Dozens protest in Downtown Pittsburgh; some for bars to reopen, others to ease on-site alcohol restrictions | News | Pittsburgh | Pittsburgh City Paper

Dozens protest in Downtown Pittsburgh; some for bars to reopen, others to ease on-site alcohol restrictions

click to enlarge Protesters, including restaurant owners and bartenders, rally in front of the City-County Building in Downtown Pittsburgh on Thu., July 2, 2020. - CP PHOTO: JARED WICKERHAM
CP Photo: Jared Wickerham
Protesters, including restaurant owners and bartenders, rally in front of the City-County Building in Downtown Pittsburgh on Thu., July 2, 2020.
More than 40 people protested today in front of the City-County Building in Downtown Pittsburgh, against the recently announced bar closures and ban on on-site alcohol consumption at restaurants. The protesters stood on the sidewalk holding signs that read, “PA Service Industry Against PA and Allegheny County Government.” There were no speeches, and just a handful of very brief chants.

The event’s organizer, John Pavlik, didn’t attend the protest because he was awaiting his COVID-19 test results after it was revealed one of his employees at Xtra Innings Sports Bar & Grille in West Deer tested positive for coronavirus yesterday.
Today saw a record number of 233 new coronavirus cases in Allegheny County and joins part of a rapid spike in cases since June 22. Hundreds of these cases have been contact traced by Allegheny County officials, and many of them have been linked to people visiting restaurants and bars, as well as people who have traveled out of state and then back again. As a result, Allegheny County Executive Rich Fitzgerald announced on Sunday that bars needed to close, and onsite consumption of alcohol at businesses needed to end. Enforcement started on Tuesday.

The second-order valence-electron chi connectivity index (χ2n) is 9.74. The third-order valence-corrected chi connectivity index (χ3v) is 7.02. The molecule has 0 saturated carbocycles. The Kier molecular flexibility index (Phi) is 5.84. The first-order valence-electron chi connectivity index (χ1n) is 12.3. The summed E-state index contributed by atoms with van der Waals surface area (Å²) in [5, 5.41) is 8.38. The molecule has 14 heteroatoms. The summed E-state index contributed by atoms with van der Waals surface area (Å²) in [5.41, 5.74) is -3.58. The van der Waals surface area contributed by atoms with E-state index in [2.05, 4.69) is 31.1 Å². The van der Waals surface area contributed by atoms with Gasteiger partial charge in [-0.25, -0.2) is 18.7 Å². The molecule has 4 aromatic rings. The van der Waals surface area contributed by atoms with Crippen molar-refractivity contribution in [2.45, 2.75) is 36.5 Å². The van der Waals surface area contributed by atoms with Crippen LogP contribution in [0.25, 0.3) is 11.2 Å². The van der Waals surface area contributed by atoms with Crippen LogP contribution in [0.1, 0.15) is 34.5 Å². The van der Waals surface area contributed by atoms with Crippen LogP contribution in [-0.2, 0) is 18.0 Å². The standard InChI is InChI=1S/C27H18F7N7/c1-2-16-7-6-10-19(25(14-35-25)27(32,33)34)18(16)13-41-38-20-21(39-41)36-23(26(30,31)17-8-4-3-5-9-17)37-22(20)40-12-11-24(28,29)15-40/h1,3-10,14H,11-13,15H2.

But some of the protesters didn’t believe county health officials’ assertion that restaurants and bars were a reason for the spike in positive coronavirus cases.


Dana Shaley’s family owns Mt. Royal Inn in Shaler and Jay’s Other Place in Allison Park. She attended the rally, holding a sign and wearing a mask. She doesn’t believe the lack of social distancing at bars led to a spike in cases.

“It’s okay for protesters when they had the big riot [to gather], when nobody was wearing masks,” said Shaley, referring to the large protest on May 30 in Downtown. Pittsburgh City Paper covered this protest for hours, and almost every protester was wearing a mask, as well as handing out hand sanitizer.

She also claimed that any rise in cases was linked to increased testing. She doesn’t believe the county should close bars or ban on-site alcohol consumption.

“I think the spike has nothing to do with the alcohol because if that is the case, why are liquor stores still open? Why are beer distributors still open?” asked Shaley. Bars and restaurants can still sell alcohol today, the closures just ban the on-site consumption of alcohol, since health officials said that people gathered in tight, indoor quarters without masks and talking loudly is contributing to the spread of coronavirus.


Shaley said she feels bars and restaurants are being unfairly targeted. “We were closed for three months and we opened back up for a week and then I lose my job again,” said Shaley. “It’s horrible.”

She said she would be supportive of Congress providing more federal funds to help restaurants and bars stay afloat, but “that in the long run, why is it our responsibility to ask Congress for help when they see somebody that shouldn’t have shut us down, shut us down?”